Boston & New York: Munroe and Francis; Charles S. Francis, 1827. First Edition. Hardcover. Duodecimo (4-3/4" x 7-1/2") bound in contemporary, possibly for the publisher, linen-backed marbled boards with an intact printed paper label spine; 180 pages. A rare example of the FIRST COMMERCIALLY PUBLISHED BOOK WRITTEN BY AN AFRICAN AMERICAN IN THE UNITED STATES and THE FIRST COOKBOOK WRITTEN BY AN AFRICAN-AMERICAN. A guide for house servants to help them to understand the rules of keeping a prominent white household, it includes recipes and advice to black servants on how to properly clean plates, what to wear, what time to arise for work, how to deal with drunk people, how to restore furniture, and how to take care of themselves. More household-management manual than cookbook, Roberts gives suggestions for employers on how to manage domestic help (very unusual for the time), but he was more interested in teaching young black men how to succeed in their work and ensure their advancement. Roberts begins the book: "In order to get through your work in proper time, you should make it your chief study to rise early in the morning; for an hour before the family rises is worth more to you than two after they are up." The author was a butler at the country estate of U.S. senator and governor of Massachusetts, Christopher Gore, a friend of Daniel Webster's. Owner name of Katherine Laurence dated 27 March 1827 on the front endpaper. Two leaves (pages 73-76) neatly detached and laid in; contents complete and very clean with occasional toning. Some fraying along the spine edge. An excellent example of a very scarce and important title. Item #018453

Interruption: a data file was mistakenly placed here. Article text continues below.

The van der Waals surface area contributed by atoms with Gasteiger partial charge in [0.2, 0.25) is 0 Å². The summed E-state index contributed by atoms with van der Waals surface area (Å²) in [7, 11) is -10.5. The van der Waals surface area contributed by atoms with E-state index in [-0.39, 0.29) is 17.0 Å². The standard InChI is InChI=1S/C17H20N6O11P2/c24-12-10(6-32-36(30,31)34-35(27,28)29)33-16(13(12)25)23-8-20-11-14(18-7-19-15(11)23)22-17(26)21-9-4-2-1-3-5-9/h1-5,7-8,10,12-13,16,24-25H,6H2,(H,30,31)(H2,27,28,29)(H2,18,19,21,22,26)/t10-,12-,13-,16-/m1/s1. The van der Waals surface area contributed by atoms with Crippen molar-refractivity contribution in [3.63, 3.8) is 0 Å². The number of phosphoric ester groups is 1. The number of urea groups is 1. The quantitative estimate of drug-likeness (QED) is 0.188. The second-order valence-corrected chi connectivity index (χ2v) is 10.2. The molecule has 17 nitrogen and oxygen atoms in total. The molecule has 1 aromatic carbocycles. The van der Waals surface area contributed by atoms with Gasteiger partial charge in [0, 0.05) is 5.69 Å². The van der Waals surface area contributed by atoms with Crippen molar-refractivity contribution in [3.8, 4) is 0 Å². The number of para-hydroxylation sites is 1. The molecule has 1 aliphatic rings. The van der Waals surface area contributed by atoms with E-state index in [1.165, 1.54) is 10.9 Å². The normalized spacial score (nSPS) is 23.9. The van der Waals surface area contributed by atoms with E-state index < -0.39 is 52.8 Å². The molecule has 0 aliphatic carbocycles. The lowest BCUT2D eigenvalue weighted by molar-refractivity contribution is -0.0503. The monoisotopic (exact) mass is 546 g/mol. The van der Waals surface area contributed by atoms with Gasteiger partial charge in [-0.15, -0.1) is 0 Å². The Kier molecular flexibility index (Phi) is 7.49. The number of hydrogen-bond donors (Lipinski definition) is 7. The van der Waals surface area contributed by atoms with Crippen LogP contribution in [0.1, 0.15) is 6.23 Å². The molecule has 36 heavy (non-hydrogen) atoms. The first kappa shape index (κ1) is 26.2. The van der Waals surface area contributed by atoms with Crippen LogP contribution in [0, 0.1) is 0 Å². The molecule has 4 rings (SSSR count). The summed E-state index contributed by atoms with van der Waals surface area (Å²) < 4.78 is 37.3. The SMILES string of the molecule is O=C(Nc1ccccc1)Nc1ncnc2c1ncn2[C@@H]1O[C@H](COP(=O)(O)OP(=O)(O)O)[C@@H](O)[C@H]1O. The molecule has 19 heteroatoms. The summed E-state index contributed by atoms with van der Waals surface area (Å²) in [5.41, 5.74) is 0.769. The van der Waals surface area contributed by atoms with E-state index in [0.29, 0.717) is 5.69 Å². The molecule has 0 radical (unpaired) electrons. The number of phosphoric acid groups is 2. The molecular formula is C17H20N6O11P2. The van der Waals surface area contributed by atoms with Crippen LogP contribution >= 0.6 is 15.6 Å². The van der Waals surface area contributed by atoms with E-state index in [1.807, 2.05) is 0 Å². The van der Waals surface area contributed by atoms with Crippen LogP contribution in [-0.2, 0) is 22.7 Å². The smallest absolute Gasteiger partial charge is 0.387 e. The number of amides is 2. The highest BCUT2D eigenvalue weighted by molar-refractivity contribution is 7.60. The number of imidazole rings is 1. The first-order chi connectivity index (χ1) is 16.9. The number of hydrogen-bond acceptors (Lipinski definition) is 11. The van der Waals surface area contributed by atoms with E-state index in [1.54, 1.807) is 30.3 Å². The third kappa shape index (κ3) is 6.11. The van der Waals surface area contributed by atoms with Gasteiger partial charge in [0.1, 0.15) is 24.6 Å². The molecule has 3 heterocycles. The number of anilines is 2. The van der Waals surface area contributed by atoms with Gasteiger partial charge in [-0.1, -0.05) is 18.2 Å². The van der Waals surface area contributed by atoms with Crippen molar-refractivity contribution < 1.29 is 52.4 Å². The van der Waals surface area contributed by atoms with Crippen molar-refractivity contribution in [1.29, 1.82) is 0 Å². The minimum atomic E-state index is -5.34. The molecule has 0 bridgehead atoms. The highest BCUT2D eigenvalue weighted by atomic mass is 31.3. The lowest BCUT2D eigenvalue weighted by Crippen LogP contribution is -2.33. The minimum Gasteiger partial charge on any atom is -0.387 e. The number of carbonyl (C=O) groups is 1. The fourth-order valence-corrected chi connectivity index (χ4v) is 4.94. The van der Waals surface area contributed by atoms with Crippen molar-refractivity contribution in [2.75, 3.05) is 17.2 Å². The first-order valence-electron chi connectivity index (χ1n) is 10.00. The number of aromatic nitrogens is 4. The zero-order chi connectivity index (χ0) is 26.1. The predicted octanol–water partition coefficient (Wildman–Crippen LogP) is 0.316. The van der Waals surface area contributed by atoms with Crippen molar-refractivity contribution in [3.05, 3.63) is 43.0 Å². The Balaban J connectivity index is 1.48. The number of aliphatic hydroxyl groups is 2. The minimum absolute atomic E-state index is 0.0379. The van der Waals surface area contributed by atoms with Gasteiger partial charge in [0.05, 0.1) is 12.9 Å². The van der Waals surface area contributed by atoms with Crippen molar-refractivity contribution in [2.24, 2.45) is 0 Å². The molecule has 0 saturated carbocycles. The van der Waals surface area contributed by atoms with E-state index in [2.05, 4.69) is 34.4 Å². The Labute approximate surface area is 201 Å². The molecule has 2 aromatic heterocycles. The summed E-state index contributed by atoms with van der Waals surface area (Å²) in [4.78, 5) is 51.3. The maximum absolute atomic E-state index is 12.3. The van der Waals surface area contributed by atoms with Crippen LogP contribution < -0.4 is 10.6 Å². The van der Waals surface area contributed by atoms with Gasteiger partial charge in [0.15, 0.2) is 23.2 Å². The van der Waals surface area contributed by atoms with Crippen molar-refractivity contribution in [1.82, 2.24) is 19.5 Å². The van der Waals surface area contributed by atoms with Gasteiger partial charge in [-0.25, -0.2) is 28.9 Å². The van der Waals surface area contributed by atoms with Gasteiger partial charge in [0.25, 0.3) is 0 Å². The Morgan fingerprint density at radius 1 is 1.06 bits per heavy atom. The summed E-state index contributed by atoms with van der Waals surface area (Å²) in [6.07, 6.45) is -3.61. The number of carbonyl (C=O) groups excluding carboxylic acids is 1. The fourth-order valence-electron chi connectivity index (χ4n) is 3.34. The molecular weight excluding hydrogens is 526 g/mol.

Blockson Collection, 9537 (1969 reprint); Longone Catalogue, page 2: "Although only two other editions of Roberts's book are recorded, some historians think that this work was seminal in producing men of singular ability as caterers, and managers -- rather than servants -- of large households"; Lowenstein, AMERICAN COOKERY BOOKS, 107; Weinstein, AGAINST THE TIDE 57: "Roberts also published the only substantial work by an abolitionist, black or white, to contain neither hint nor trace of race"; not in Work.